And I count it a victory that we left, rather than stay home to get caught up on the housework.
It means I don't let the desire for a clean house rule me, but I also don't pretend it's not there.

So I teach my kids the importance of putting things back in their place.
I teach them to wipe out the sink after they brush their teeth.
I teach them to put away their own laundry, and I don't worry so much that their drawers are a mess because #1, I can't see the mess when the drawers are closed, and # 2, they need to learn how to put their laundry away.
I tell them not to put their hands on the walls when they've been outside playing all day beacause their hands are filthy.
And then I point out the dirty handprints they just made, and have them wipe them off.
I can't do this alone.
Even when Aaron folds laundry nearly every night, and does the dishes when I say, "I'm too tired.  Just leave them for the morning."
Even then, I need more help.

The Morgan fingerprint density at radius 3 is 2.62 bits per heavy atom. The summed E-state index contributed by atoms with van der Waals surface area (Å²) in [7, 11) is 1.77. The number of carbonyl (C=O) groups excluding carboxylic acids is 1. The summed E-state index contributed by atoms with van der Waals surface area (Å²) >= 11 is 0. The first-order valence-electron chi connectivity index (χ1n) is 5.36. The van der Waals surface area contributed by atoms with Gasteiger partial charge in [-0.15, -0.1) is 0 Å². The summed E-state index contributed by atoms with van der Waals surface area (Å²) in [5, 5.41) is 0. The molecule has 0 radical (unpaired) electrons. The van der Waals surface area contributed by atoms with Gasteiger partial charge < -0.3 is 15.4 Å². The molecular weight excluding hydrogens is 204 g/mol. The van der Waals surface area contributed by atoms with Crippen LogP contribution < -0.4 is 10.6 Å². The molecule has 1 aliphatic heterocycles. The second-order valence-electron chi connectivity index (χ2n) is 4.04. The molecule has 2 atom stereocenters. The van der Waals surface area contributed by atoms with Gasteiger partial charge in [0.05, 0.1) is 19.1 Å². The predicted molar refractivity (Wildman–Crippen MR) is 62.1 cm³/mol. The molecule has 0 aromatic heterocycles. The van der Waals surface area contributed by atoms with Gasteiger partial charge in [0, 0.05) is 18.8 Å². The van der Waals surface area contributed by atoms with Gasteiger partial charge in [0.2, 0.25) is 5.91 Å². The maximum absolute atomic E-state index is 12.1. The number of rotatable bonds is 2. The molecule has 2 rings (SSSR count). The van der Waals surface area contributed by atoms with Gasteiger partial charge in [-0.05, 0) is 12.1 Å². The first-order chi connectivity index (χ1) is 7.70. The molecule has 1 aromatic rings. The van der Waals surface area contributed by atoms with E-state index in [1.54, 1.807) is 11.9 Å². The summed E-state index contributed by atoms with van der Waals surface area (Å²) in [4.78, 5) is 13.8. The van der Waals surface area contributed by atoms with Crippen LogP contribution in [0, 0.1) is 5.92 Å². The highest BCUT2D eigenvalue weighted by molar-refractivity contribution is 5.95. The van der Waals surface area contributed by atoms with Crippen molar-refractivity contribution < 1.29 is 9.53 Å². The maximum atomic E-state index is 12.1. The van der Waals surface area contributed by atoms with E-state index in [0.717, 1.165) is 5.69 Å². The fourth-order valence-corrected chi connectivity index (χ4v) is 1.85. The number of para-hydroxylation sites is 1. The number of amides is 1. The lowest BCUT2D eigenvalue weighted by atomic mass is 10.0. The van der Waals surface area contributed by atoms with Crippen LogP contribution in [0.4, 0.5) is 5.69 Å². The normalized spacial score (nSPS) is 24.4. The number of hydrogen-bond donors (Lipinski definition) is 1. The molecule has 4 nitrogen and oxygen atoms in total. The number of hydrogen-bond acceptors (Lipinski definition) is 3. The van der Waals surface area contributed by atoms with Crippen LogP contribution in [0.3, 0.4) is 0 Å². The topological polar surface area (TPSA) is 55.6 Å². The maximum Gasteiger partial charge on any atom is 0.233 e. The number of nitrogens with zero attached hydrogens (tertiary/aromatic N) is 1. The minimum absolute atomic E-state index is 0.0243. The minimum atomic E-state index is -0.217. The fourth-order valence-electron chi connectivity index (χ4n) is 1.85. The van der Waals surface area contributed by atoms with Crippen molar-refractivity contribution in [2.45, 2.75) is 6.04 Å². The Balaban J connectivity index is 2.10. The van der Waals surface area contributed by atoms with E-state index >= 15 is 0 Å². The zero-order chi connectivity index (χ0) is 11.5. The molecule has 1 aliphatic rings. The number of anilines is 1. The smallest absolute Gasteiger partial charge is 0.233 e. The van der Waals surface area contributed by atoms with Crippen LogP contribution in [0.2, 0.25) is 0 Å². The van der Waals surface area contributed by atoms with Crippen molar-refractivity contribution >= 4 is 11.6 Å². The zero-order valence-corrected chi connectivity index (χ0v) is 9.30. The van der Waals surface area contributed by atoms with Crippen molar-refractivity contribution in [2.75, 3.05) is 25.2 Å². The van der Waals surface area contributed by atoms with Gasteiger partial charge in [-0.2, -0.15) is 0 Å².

They need to help.
Because, I like a clean house, I don't have a house keeper, and there are 6 of us living here.
But most of all, it's not helping them any if I try to do this all by myself.

Still.
I forget that sometimes.
Like today.
When I was in the living room doing school with the big boys and Lilly and Davy were in the kitchen having a tea party.
To me that meant a pretend tea party, with Lilly's small tea set.
This is what it meant to Lilly.
It meant she made all kinds of crumb making snacks for her and David to munch on, and step on, and spread throughout the house.
It means they emptied a couple drawers of everything to find other tea set pieces when she couldn't find her own.
It meant they played happily and peacefully while the boys and I read, and did math.
They had a blast.
But when I walked into that kitchen, my initial response was, "Lillian Catherine!  What did you do in here?"
And I was bummed out, and overwhelmed, and I wanted to kick the washer.

But then I looked at David.
And he was so cute and smiley that I had to take a picture.
I took a couple deep breaths.
I went outside to find Lilly, and nicely asked her to come in and clean the kitchen floor up.
She happily complied, and then showed David how to pick everything up and put it away.